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Music and munchies

Chefs' Walk features cuisine of neighboring chefs in Pa.

Chefs' Walk features cuisine of neighboring chefs in Pa.

June 03, 2009|By JULIE E. GREENE

CHAMBERSBURG, Pa. -Tastes of Southern Italy and the Chesapeake can be found along Chambersburg's Alexander Avenue this Saturday as part of Cumberland Valley School of Music's Neighborhood Chefs' Walk.

Six blocks of Alexander Avenue will host the new fundraiser for the school.

Why Alexander Avenue? Because it's home to five chefs who are preparing tastings for the event and to some of the musicians who will be performing along the avenue, said Paula Hepfer, co-founder of the school. Hepfer also is an Alexander Avenue resident and expects to sing a song or two at the event.

For years, CVSM has hosted fundraisers at private homes in which musicians performed. So Hepfer approached chef Roger Tappen about a collaboration between their homes for a musicale.

Tappen told her there were three other chefs and a restaurateur who lived on the street. Two of the chefs had been batting around the idea of having a block party and, voil, Hepfer said, the idea for the Neighborhood Chefs' Walk was born

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In addition to each chef's menu, there will be more than a dozen musical acts performing along six blocks of Alexander. Music will include acoustic classic rock, jazz, blues and Broadway tunes.

Proceeds from the event will benefit the music school, which is based at Wilson College in Chambersburg, Pa. The school teaches music and drama in Chambersburg, Waynesboro, Pa., Mercersburg, Pa., and Hagerstown, Md

Most of CVSM's students are school-aged youths who take lessons after school. The school also teaches adults and preschoolers.

The chefs preparing food for the event are Dave Munson, corporate chef for Keystone Fruit Marketing in Greencastle, Pa.; Tom Boock, owner of The Cottage Pub & Restaurant; Roger Tappen, caterer, cooking teacher, and corporate chef for Johnnies Restaurant and Hotel Services; Monica Kelso, who owns A Taste for Thyme caterers; and Ron Macker, owner of Marone's To Go caterer.

Macker, whose family is from Italy and Eastern Europe, has been cooking since he was 16. He will prepare food from Calabria, which is a Southern Italian region, plus porchetta, which is from central Italy.




Macker's menu features:



Porchetta (pronounced por-KET-ta), which are roasted pork sandwiches

Giardiniera, which are marinated, spiced and pickled fresh, seasonal vegetables

Assorted antipasti, skewered Italian meats and cheeses served with Italian breads

Agnolotti, bite-sized ravioli stuffed with cheese, pesto and mushrooms

Munson's menu features:



New Orleans-inspired shrimp remoulade slaw

Ode to Georgia salad with onions, peaches and pecans

Vidalia onions and asparagus with cannelli beans and blue cheese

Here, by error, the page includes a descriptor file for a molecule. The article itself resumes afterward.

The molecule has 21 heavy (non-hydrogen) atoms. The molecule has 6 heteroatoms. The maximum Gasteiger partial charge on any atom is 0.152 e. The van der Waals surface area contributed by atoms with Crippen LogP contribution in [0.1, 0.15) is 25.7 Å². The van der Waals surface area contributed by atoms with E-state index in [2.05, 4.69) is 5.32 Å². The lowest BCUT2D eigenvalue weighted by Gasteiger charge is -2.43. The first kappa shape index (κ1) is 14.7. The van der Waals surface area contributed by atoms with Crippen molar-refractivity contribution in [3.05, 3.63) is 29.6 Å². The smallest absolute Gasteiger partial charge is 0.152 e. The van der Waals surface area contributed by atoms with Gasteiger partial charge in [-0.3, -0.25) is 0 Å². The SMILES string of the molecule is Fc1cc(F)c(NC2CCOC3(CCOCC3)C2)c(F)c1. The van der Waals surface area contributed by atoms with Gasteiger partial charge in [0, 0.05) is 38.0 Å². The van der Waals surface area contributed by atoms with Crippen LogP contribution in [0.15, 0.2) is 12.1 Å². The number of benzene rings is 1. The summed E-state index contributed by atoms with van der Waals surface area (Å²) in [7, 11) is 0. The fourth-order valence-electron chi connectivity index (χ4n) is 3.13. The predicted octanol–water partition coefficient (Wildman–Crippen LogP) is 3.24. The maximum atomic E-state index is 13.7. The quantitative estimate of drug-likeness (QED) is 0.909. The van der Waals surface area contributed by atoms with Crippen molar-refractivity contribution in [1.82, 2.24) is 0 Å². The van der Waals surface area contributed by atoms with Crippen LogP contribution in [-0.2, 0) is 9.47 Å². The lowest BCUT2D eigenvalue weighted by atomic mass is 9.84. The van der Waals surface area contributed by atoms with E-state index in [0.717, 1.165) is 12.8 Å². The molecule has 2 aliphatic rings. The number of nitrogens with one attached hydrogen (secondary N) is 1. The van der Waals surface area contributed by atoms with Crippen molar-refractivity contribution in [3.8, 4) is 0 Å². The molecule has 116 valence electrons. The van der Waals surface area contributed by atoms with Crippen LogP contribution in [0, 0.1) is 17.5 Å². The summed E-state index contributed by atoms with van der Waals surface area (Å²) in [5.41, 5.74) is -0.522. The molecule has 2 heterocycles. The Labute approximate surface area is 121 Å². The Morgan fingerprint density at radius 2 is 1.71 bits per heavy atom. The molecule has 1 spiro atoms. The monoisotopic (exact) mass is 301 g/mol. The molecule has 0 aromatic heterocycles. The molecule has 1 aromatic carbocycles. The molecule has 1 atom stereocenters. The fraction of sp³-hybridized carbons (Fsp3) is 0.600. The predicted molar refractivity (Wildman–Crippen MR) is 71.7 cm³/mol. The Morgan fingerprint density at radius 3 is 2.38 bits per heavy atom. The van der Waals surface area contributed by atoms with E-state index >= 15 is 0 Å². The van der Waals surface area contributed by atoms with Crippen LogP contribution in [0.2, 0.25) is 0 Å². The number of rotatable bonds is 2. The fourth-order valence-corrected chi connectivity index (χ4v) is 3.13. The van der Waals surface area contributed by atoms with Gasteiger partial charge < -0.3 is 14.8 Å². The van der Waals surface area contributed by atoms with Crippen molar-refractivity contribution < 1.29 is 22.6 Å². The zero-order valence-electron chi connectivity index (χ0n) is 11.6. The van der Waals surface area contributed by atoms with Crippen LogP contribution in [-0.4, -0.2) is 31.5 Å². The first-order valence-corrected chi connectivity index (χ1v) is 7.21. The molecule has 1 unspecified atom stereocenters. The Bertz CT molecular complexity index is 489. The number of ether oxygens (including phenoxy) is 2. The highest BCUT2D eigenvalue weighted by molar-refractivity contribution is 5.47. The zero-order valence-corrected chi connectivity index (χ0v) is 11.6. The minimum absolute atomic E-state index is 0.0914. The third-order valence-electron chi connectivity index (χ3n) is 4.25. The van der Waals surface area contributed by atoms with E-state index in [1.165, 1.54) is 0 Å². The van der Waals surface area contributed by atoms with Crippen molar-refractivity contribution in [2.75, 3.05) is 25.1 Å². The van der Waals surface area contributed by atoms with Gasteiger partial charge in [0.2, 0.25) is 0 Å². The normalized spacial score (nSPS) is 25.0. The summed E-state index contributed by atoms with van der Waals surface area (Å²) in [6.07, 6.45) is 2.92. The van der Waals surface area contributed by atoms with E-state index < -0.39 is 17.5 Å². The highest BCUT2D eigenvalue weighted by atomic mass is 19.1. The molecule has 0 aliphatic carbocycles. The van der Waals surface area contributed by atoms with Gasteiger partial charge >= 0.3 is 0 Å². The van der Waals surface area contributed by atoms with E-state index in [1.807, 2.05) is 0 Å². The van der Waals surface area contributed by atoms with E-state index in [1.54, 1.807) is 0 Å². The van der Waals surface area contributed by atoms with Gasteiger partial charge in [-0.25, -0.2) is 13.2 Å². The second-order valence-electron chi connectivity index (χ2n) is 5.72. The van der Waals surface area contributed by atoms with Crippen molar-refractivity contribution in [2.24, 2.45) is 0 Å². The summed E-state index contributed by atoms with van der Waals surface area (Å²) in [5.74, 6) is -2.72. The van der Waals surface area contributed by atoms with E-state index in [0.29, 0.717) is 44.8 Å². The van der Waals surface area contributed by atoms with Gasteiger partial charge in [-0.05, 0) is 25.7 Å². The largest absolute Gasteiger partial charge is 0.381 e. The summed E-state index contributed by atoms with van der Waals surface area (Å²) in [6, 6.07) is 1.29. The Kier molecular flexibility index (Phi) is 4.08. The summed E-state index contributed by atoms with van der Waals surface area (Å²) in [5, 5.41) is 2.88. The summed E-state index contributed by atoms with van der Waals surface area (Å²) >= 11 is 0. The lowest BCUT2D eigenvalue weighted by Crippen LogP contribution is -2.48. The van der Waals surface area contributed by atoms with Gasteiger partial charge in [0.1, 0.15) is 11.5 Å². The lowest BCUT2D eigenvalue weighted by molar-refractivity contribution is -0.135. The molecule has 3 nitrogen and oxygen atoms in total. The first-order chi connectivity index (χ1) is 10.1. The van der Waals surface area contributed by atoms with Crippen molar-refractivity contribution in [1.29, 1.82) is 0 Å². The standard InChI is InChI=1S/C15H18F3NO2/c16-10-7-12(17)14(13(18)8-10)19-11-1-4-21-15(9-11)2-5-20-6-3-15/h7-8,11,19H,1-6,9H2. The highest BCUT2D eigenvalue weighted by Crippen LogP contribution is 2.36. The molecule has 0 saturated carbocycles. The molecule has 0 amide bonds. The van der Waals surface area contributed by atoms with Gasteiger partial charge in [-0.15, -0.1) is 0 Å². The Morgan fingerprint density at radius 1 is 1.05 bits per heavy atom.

Asparagus bruschetta with orange and bacon

Boock's menu features:



  • Chicken wings in three styles - original, Gold Fever and barbecue

  • Ribs in two styles - Fat Tommy's and other dry-rub styles

    Tappen's menu features:



  • Roasted and grilled pork drumsticks

  • Eastern Shore barbecue sauce

  • St. Michaels shrimp and crab casserolettes

  • Chesapeake green bean and bacon potato salad

    Kelso's menu features:



  • Island pork tenderloin with mango mojo salsa

  • Chile lime tilapia

  • Mixed green salad with honey-poached pineapple vinaigrette

  • Barefoot Wines, Roy Pitz Microbrewery, Miller and Budweiser will offer samples at chefs' food stations. There also will be nonalcoholic beverages.

  • Desserts will be available at Hepfer's, whose heritage is Pennsylvania Dutch. Desserts include shoo-fly pie, lemon sponge pie, Amish friendship bread (a sweet bread), strawberry shortcake and assorted cookies.




    Italian porchetta



    10 to 12 large garlic cloves, coarsely chopped
    1/3 cup chopped fresh rosemary
    4 tablespoons coarse black pepper
    2 teaspoons, kosher salt
    1 tablespoon whole fennel seed
    10- to 12-pound fresh ham, boned, trimmed and netted (see cook's note)
    1 cup olive oil
    Water or, in equal ratio, water and white wine, enough to fill your roasting pan 1/2 inch
    40 crusty Italian rolls

    Preheat oven to 425 degrees.

    In a bowl, combine the garlic, rosemary, pepper, salt and fennel seed. Mix together to create a seasoned rub or paste.

    Rub the entire ham with olive oil.

    Rub all sides of the ham vigorously with generous amounts of the season mix.

    For added flavor, slash the fat with a sharp knife or open the ham up, season it inside and retie the netting.

    Place the ham, fat side up, on a shallow rack in a roasting pan. Rub any remaining oil and seasoning into the fat.

    Add 1/2 inch of water or wine-water mixture to the pan.

    Place the roast in the oven and sear for 15 minutes.

    Turn the heat down to 325 degrees and continue cooking until the roast is dark golden brown, crispy on the outside, and has an internal temperature of 165 degrees. At about 20 minutes per pound, that will be 3 hours and 20 minutes to 4 hours.

    Baste with pan juices every 30 minutes and, if needed, add more liquid to pan.

    Remove porchetta when done and let sit for 15 minutes before slicing.

    Strain all pan juices and save.

    To serve, remove strings, trim excess fat, and cut thin slices of meat. Serve meat on crusty roll and top with spoonful of pan juices.

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